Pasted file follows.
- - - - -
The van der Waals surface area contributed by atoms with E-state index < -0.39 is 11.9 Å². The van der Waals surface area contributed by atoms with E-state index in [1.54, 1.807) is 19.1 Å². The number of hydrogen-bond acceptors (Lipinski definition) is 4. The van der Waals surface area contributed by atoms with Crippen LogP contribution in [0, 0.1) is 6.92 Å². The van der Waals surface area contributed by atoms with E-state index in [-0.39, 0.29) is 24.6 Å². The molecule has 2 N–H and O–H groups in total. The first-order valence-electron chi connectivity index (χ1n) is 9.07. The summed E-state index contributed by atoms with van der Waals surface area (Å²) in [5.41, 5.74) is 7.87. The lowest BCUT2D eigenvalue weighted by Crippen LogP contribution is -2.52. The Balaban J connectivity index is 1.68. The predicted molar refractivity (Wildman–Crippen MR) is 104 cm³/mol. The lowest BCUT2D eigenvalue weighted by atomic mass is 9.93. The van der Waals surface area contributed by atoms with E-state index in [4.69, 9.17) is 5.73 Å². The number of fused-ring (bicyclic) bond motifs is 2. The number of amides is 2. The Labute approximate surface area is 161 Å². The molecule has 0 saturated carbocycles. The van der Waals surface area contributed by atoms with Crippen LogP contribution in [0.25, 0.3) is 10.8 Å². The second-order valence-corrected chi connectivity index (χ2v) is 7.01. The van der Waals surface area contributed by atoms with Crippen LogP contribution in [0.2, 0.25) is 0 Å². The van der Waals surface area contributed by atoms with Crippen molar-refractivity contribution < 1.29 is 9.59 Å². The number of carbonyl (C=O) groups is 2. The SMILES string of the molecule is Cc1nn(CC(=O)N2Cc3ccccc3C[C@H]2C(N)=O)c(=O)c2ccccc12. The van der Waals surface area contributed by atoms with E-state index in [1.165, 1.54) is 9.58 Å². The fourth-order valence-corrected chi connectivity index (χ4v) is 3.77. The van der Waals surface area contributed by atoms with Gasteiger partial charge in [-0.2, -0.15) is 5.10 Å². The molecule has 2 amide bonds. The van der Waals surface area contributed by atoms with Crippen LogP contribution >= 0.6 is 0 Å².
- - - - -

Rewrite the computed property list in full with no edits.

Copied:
The van der Waals surface area contributed by atoms with E-state index < -0.39 is 11.9 Å². The van der Waals surface area contributed by atoms with E-state index in [1.54, 1.807) is 19.1 Å². The number of hydrogen-bond acceptors (Lipinski definition) is 4. The van der Waals surface area contributed by atoms with Crippen LogP contribution in [0, 0.1) is 6.92 Å². The van der Waals surface area contributed by atoms with E-state index in [-0.39, 0.29) is 24.6 Å². The molecule has 2 N–H and O–H groups in total. The first-order valence-electron chi connectivity index (χ1n) is 9.07. The summed E-state index contributed by atoms with van der Waals surface area (Å²) in [5.41, 5.74) is 7.87. The lowest BCUT2D eigenvalue weighted by Crippen LogP contribution is -2.52. The Balaban J connectivity index is 1.68. The predicted molar refractivity (Wildman–Crippen MR) is 104 cm³/mol. The lowest BCUT2D eigenvalue weighted by atomic mass is 9.93. The van der Waals surface area contributed by atoms with E-state index in [4.69, 9.17) is 5.73 Å². The number of fused-ring (bicyclic) bond motifs is 2. The number of amides is 2. The Labute approximate surface area is 161 Å². The molecule has 0 saturated carbocycles. The van der Waals surface area contributed by atoms with Crippen LogP contribution in [0.25, 0.3) is 10.8 Å². The second-order valence-corrected chi connectivity index (χ2v) is 7.01. The van der Waals surface area contributed by atoms with Crippen LogP contribution in [0.2, 0.25) is 0 Å². The van der Waals surface area contributed by atoms with Crippen molar-refractivity contribution < 1.29 is 9.59 Å². The number of carbonyl (C=O) groups is 2. The SMILES string of the molecule is Cc1nn(CC(=O)N2Cc3ccccc3C[C@H]2C(N)=O)c(=O)c2ccccc12. The van der Waals surface area contributed by atoms with E-state index in [1.165, 1.54) is 9.58 Å². The fourth-order valence-corrected chi connectivity index (χ4v) is 3.77. The van der Waals surface area contributed by atoms with Gasteiger partial charge in [-0.2, -0.15) is 5.10 Å². The molecule has 2 amide bonds. The van der Waals surface area contributed by atoms with Crippen LogP contribution >= 0.6 is 0 Å².